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Selling Houses Australia

What Inspections Should You Conduct Before Buying A Property

10 May 2018 | Simon Phillips

While a personal inspection can tell you a whole lot about a property, if you're interested in a property and are considering buying it, it's essential that you get an expert to assess the property. This is known as a building inspection report or a standard property report.

A professional building inspection report can be completed by a licensed builder, a surveyor or an architect. The expert you hire to complete the report will inspect the property for any structural defects or other issues, for example rising damp, that may be missed by the untrained eye. The inspector will ensure that the building conforms to Australian building code.

Qualified inspectors can look beyond cosmetic repairs or improvements, and identify unsafe renovations and repairs, thus minimising the issues of "unforeseen damages" down the road. Knowing the "cons" of a property can also help you negotiate for a lower price.

Building inspections are usually carried out before the exchange of contracts, allowing you to identify problems that could be expensive to repair in the future. If the building inspection report reveals significant issues with the property, you can withdraw your offer.

It's recommended that you use a third-party professional, rather than one suggested or provided by the seller.

What does a building inspection involve?

A professional building inspector will visually inspect all areas of the property for signs of structural defects or expensive problems. The inspector will cast their eye over every part of the property they can access, including:

  • Building interior. From cracks in the walls to problems with electrical wiring, doors that won't shut and broken windows, the inspector will look at every aspect of the property's interior.
  • Building exterior. The inspector will examine the construction of the property for any defects.
  • Building roof. Loose or damaged tiles or roofing, damaged gutters and downpipes will be included in the report.
  • Roof and under-floor spaces. If these areas can be accessed, the inspector will check them for any structural damage.
  • The property site. The building inspection report will also include details of the condition of garages, carports, garden sheds, retaining walls, separate toilets or laundries, fencing, surface water drainage, driveways and paths.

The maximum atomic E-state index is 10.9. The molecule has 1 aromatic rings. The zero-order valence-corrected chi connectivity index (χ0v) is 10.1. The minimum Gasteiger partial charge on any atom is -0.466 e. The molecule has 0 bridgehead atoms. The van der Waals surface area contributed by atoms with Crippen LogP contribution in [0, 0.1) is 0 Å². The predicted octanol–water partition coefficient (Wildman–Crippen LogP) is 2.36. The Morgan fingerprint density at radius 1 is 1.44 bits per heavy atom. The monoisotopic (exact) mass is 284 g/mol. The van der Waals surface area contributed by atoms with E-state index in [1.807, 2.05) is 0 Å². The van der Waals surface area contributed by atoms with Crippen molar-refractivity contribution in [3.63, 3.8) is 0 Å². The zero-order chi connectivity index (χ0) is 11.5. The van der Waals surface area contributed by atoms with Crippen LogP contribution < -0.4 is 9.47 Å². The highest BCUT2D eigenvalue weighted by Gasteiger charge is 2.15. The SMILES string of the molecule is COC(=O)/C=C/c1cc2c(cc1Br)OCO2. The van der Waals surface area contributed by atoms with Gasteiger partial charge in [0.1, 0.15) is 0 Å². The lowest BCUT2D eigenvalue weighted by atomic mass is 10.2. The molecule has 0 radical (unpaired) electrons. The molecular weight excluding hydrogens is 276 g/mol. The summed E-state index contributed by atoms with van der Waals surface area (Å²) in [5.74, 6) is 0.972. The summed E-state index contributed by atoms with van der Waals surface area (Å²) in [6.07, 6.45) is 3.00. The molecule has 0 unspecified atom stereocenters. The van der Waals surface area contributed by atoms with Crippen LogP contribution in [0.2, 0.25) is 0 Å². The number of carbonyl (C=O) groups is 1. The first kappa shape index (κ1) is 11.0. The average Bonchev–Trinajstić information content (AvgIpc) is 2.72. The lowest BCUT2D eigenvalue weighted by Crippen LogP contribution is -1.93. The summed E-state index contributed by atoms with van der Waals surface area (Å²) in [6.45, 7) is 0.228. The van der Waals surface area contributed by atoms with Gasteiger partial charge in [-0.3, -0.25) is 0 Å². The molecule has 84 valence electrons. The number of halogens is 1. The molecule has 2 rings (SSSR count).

If there are any particular items or areas on the site you'd like checked out, make sure to mention these before the inspection begins.

Pest inspections

Just like a building inspection, a pest inspection can save you thousands of dollars when it comes to potential future repairs. If you live in an area prone to termites or other pests, this type of inspection is essential for your peace of mind before you buy a property.

A pest inspection should be carried out before you exchange contracts, and sometimes it's possible to get a combined building and pest inspection.

What does a pest inspection involve?

A pest inspector will thoroughly investigate the property to check for the presence of any wood-destroying insects, such as termites or borers. The inspector will also look for any existing damage caused by those pests already, plus any potential damage they could cause in the future. The interior and exterior of the home will be inspected, including any accessible under-floor or roof cavity areas.

If pests are present and active, inspection reports help determine what treatment should be taken.

Termite inspection is mostly a visual process and is done by a qualified professional. Aside from the building interior and exteriors, areas such as roof and crawl spaces, trees and fences are also inspected. Ideally, this is all done before the property is purchased with a recommended repeat every four to six months.

Experts advise that pest inspections be done simultaneously with building inspections. Any damage detected from the former can be assessed by the latter and immediately determine the extent of repairs to be done. Pest inspection can range from $200 for a simple report, to up to $500 to include infrared thermal images.

Repairing termite damage to a house can cost you several thousands of dollars, so a pest inspection can be the difference between buying your dream home and buying a property that turns out to be a nightmare.

The content for this article was sourced from https://www.finder.com.au/property-inspections. Visit their site for some more great information.